LETTER: Forest stewardship plan raises concerns about 49 Creek

Reader Mike Devine is concerned about the effects of logging on the Blewett water supply.

With regards to Kalesnikoff’s upcoming forest stewardship plan No. 597, I have two concerns, one general and the other specific.

My general concern is that lumber companies in this area are running out of suitable timber and with that will come more pressure to log into areas that were previously considered unfeasible due to lack of suitable profit and environmental considerations, and to log using archaic practices such as clearcutting which have been abandoned by many European countries in favour of more sustainable and less catastrophic methods.

There seems to be no legal means of preventing this. The companies are able to establish plans with the aid of their hired consultants doing environmental impact studies and these are presented for public comment after the Ministry of Forests has stamped its approval. This is a classic case of the fox guarding the hen house.

My specific concern relates to logging on 49 Creek. During the past two years Kalesnikoff has proceeded to harvest two blocks on 49 Creek. That they would cut on such slopes is shocking to anyone viewing from the road and really does defy common sense. The foreseeable problems here are not only with slope stability but more importantly with water catchment and retention.

My fear is that these cuts will continue down the creek in the future. There is valuable timber there but there is a more valuable resource that’s being tampered with and that is water.

Current concerns regarding future water supplies are widespread particularly with residents in the Blewett area who lost their wells last summer. Recent articles and letters in the Nelson Star have focused on the City of Nelson’s water problems and the need to establish more sources than they have at present.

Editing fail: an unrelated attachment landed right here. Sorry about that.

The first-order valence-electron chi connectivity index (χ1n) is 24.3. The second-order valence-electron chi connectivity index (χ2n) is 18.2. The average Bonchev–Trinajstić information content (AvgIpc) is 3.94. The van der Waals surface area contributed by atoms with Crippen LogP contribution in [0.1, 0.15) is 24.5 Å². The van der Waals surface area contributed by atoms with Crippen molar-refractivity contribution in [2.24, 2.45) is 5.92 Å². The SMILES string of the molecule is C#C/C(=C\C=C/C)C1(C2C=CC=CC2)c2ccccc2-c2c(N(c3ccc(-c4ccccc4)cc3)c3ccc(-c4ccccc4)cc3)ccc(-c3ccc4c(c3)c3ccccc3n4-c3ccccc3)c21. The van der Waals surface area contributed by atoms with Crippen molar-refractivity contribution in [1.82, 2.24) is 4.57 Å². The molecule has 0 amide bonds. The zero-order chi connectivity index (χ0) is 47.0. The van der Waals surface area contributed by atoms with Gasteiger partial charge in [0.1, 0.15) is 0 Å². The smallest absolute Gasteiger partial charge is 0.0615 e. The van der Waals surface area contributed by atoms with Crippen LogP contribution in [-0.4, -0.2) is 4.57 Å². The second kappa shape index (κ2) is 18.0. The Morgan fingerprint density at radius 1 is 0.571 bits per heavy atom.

With the growth in the city and the area of Blewett it is reasonable that the water of 49 Creek could become extremely valuable in the near future. Simply stated, why tamper with such an established source of this essential resource?

Mike Devine

Director

Blewett Conservation Society

Just Posted

NDP bring Green New Deal to the Kootenays

MPs Wayne Stetski and Peter Julian held climate change talks in Nelson, Cranbrook and Revelstoke

Activist, author Libby Davies coming to Nelson

Davies will talk about the intersection of activism and politics in pursuit of social change

LETTER: An alternate view of colonialism

From reader Charles Jeanes

B.C. sockeye returns drop as official calls 2019 ‘extremely challenging’

Federal government says officials are seeing the same thing off Alaska and Washington state

Expanded support to help B.C. youth from care attend university still falling short

Inadequate support, limited awareness and eligibility restrictions some of the existing challenges

Ethnic media aim to help maintain boost in voting by new Canadians

Statistics Canada says new Canadians made up about one-fifth of the voting population in 2016

Cross-examination begins for B.C. dad accused of killing young daughters

Andrew Berry is charged in the deaths of six-year-old Chloe and four-year-old Aubrey in 2017

Dog attacked by river otters, Penticton owner says

Marie Fletcher says her dog was pulled underwater by four river otters in the Penticton Channel

BC SPCA overwhelmed with cats, kittens needing homes

Large number of cruelty investigations, plus normal ‘kitten season’ to blame

B.C. Hydro applies for rare cut in electricity rates next year

Province wrote off $1.1 billion debt to help reverse rate increase

Speculation tax forces sale of Greater Victoria’s iconic ‘Tulip House’

Bob and Jan Fleming selling their retirement home famous for its thousands of tulips

Most Read